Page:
Columnist image
Pattie Lovett-Reid

Chief Financial Commentator, CTV


Forgive me if you’ve heard me say this before: I believe the next move in interest rates by the Bank of Canada will be higher.

Okay, I’m not exactly going out on a limb since the central bank’s governor, Tiff Macklem, more or less telegraphed his intentions this week. This is something we need to pay attention to.

As a planner, I want to be prepared since the window of opportunity appears to be closing. And you should, too.

Here are five things to focus on before rates head higher:

1. Loans and mortgages: No need to panic if you are in a fixed mortgage. I suspect you went fixed in the first place to afford yourself the luxury of time and peace of mind. However, rising rates will make housing more expensive for those in variable rate mortgages or variable rate loans. Now may be the time to consider locking in.

When it comes to loans, don't just focus on mortgages. If you are thinking of buying a new car or renovating your home, consider locking in funding before it becomes more costly.

Justin Thouin is the founder and chief executive officer of​ He told me via email, "Canadians need to be more careful with their spending in a rising rate environment. You should identify your highest interest debt first and make paying that off a priority before anything else. This could include credit cards and personal loans, for instance.”

2. Savings and investment: We have proven to be a nation of savers during the pandemic and as bank accounts have grown they certainly haven't been helped much in this low interest rate environment. After taxes and inflation you may have even seen a slight erosion. While rates will ultimately tick a little higher, it will take time for that to have a meaningful impact on your returns. Given the strong performance of the markets and high levels of savings, I think now is the time to rebalance your portfolio to ensure your savings and investments are aligned to your risk tolerance, time horizon and asset allocation.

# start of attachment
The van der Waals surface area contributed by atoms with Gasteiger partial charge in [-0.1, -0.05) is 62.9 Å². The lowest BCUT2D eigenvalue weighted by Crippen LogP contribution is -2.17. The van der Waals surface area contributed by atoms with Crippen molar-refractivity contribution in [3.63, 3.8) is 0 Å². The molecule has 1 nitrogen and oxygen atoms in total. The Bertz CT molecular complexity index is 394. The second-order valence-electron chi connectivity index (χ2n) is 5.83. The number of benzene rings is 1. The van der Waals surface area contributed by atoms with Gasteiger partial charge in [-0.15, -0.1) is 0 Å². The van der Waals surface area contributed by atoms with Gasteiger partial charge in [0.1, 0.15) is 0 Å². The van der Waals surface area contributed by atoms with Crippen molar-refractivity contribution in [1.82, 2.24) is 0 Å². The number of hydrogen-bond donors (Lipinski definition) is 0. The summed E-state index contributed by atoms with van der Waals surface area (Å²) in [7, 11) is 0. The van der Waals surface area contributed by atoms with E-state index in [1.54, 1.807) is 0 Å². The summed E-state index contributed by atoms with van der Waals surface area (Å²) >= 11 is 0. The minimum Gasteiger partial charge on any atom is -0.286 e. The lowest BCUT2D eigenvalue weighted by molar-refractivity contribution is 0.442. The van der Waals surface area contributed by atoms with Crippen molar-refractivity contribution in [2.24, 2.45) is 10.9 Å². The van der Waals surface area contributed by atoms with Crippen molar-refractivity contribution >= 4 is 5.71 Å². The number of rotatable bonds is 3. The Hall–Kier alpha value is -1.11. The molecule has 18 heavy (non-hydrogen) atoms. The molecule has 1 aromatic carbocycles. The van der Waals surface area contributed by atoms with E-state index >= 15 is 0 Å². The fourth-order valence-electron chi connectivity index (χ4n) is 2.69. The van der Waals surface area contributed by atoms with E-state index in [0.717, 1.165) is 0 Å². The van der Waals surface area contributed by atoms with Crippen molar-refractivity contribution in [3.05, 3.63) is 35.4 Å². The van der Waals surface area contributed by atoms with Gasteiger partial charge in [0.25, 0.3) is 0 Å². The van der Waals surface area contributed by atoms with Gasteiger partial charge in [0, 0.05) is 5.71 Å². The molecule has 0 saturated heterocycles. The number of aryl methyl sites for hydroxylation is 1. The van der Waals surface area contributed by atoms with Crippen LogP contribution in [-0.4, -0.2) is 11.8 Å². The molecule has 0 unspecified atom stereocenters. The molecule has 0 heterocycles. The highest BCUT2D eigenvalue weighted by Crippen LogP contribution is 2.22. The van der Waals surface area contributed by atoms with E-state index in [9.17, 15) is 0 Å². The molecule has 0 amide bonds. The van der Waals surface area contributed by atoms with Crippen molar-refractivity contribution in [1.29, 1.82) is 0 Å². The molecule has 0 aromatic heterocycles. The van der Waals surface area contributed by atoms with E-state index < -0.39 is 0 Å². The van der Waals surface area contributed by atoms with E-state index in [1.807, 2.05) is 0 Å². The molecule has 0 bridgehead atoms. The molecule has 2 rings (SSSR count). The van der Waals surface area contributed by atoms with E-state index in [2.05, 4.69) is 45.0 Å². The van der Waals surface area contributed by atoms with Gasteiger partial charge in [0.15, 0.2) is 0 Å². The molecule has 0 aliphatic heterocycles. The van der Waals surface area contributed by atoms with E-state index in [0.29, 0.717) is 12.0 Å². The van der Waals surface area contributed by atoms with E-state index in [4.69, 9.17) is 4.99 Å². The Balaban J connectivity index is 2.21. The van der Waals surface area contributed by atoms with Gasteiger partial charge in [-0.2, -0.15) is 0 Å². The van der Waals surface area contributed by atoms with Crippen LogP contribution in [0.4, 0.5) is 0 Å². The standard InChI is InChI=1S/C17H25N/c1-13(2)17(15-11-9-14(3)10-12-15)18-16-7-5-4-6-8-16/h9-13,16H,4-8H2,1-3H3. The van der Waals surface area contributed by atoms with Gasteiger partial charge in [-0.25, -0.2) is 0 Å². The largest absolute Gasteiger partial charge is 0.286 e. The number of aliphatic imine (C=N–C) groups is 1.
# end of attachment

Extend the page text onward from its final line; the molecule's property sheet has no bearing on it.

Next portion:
3. Jobs and the economy: The economy and the job market are proving to be more resilient than anyone was originally projecting; however, now is not the time to be complacent. We have still not witnessed meaningful business investment in Canada and my fear is that there could be further job losses down the road. No one really tends to worry about handling their debt obligations until they don't have a job and quickly discover they are in over their head. Now is the time to secure a line of credit or credit card for use in an emergency situation only. Better yet: build up three-to-six months worth of living expenses in an emergency fund. All are best if never used, but invaluable if needed.

4. Travel: The pandemic has crushed the travel industry amid shutdowns and restrictions around the globe. However, headway against the virus will eventually unleash pent-up demand. Keep in mind that higher rates often lead to a higher dollar. So whenever the Bank of Canada nudges up its benchmark rate, you can bet that some Canadians will take advantage of cheaper international travel opportunities.   

5. Purchases: Hit the pause button before you make any major purchases that you know you can't afford and will eventually have to finance in a higher-rate environment.

The financial landscape is changing and as our economy strengthens so should our personal balance sheets.